Usage example: “Sweetspot training zone sessions see you completing efforts at 88-94% of your FTP.”
How useful it is: A pillar of any training plan, sweetspot intervals allow you to accumulate a lot of high-intensity work without tipping into or above your FTP, meaning that efforts can be sustained for longer and achieve the same adaptations as a long, aerobic ride in a shorter amount of time.
Definition: Often referred to as Zone 3, it’s a step up from endurance riding and you should be able to hold the effort for 20-60 minutes.
Usage example: “Adding 10-30 minutes of Zone 3 riding into longer rides is a great way to build your aerobic base.”
How useful it is: Tempo is important to work on if you want to be able to perform sustained harder efforts – either in time trials or on longer climbs.
Definition: Reducing your intake of carbohydrates pre-ride to force your body to use fats as fuel.
Usage example: “Riding fasted by skipping breakfast is a simple way of training low.”
How useful it is: A nutritional training method favoured by pros, the logic is that it improves the body’s ability to metabolise its almost boundless stores of fat rather than relying on its limited supply of carbohydrates. In practice, you run the risk of bonking if you take it too far.
Training stress score
Definition: A ranking of a ride’s intensity, training load and physiological stress. Riding at your FTP for an hour would provide a score of 100, which acts as a useful benchmark.
Usage example: “A high-intensity interval session could tip your HSS over 100.”
How useful it is: If training with power and using an app like TrainerRoad or Training Peaks, your TSS will be used to work out all other metrics such as TSB and CTL. It’s not exactly something you’d compare with mates down the pub, though!
Definition: An Italian initialism that stands for velocità ascensionale media, it roughly translates to the average vertical ascent in metres per hour.
Usage example: “An elite cyclist’s VAM might be as high as 1,500mph.”
How useful it is: Originally designed to measure climbing credentials, it shows how many metres you are able to climb vertically per hour. In practice, it’s a good way of comparing efforts on different climbs (the higher the VAM, the harder you rode), while it can also be used to track improvements on a specific hill.
Definition: Normalised power divided by average power.
Usage example: “For time trials you want a VI as close as possible to one.”
How useful it is: An important metric for time triallists on flat courses (where the focus is all about steady-state pacing without surges), it’s less important for general riding.
Definition: The maximum production rate of lactate in muscles.
Usage example: “A high VLamax is ideal for sprinters, but will lead to a longer recovery time between efforts.”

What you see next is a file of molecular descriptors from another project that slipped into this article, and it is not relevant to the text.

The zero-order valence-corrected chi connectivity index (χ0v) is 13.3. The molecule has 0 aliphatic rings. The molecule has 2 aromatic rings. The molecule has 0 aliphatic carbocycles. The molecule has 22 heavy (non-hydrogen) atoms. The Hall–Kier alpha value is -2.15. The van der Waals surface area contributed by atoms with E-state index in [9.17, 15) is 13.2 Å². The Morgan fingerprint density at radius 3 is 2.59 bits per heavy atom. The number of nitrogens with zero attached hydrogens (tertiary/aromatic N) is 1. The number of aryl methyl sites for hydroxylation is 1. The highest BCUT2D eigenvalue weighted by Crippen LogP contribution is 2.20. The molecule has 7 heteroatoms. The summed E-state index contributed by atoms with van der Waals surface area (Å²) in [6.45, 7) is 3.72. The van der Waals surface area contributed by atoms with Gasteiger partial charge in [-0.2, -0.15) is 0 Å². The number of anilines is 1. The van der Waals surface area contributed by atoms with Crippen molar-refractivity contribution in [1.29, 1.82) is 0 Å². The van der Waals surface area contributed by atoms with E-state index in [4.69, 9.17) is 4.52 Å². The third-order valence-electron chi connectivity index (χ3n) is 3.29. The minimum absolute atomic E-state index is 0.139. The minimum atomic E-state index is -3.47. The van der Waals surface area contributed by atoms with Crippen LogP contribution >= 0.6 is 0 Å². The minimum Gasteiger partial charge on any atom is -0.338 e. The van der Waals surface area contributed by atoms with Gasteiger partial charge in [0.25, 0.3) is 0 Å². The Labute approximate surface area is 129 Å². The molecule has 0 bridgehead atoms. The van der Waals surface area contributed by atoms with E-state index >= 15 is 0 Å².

How useful it is: A measure of your anaerobic energy system’s performance, in the lab it’s measured by taking your blood lactate before and after a short, all-out effort, subtracting the pre-test reading from the post and dividing by the duration of the test effort to get your VLamax. Definitely more a ‘nice to have’ than a necessity.
Definition: Your relative VO2 max is the maximum rate of oxygen your body can use (measured in millilitres per kilo of bodyweight per minute) to generate energy aerobically. Absolute VO2 max is the volume of oxygen without taking weight into account.
Usage example: “Tadej Pogačar’s relative VO2 max is reported to be almost 90ml/ min/kg.”
How useful it is: The higher your VO2 max, the more oxygen your body is able to use at its aerobic limit. While there is a genetic ceiling set by the size of your heart and lungs, it’s possible to improve your aerobic capacity by training at and above FTP.
Definition: The measurement of power output where one watt is equal to one joule (1/1,000th of a kJ). Calculated by a power meter every second, it’s the basis of power-based training.
Usage example: “Around five watts per kilo is a very respectable FTP.”
How useful it is: The power equivalent of speed’s kph or heart rate’s bpm, it’s impossible to imagine cycling without it.
Watts Prime (W')
Definition: The finite capacity you have to perform at above your Critical Power.
Usage example: “Your Watts Prime is effectively your anaerobic battery – it can be recharged mid-ride but the harder your effort, the quicker you’ll burn through it.”
How useful it is: Knowing your Watts Prime can help you determine how long you should be able to sustain hard efforts above your threshold. This could prove especially useful information for cyclocross and crit racers.
Definition: Bands of intensity determined by power, heart rate, lactate threshold or RPE to govern intensity, from Zone 1 (active recovery) up to Zone 6 (anaerobic sprinting).
Usage example: “Most FTP training plans are based around six zones.”
How useful it is: Without zones, we’d be left juggling percentages of thresholds while tackling a training session – not ideal when you’ve already got enough to focus on.
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Charlie Allenby is a freelance journalist specialising in cycling, running and fitness. He has written for publications including the Guardian, the Independent, T3, Bike Radar, Runner’s World, Time Out London and Conde Nast Traveller, and cut his teeth as staff writer for Road Cycling UK (RIP). He is also the author of Bike London: A Guide to Cycling in the City. (opens in new tab) When not chained to his desk, Charlie can be found exploring the lanes and bridlepaths of Hertfordshire and Essex aboard his pink and purple Genesis Fugio.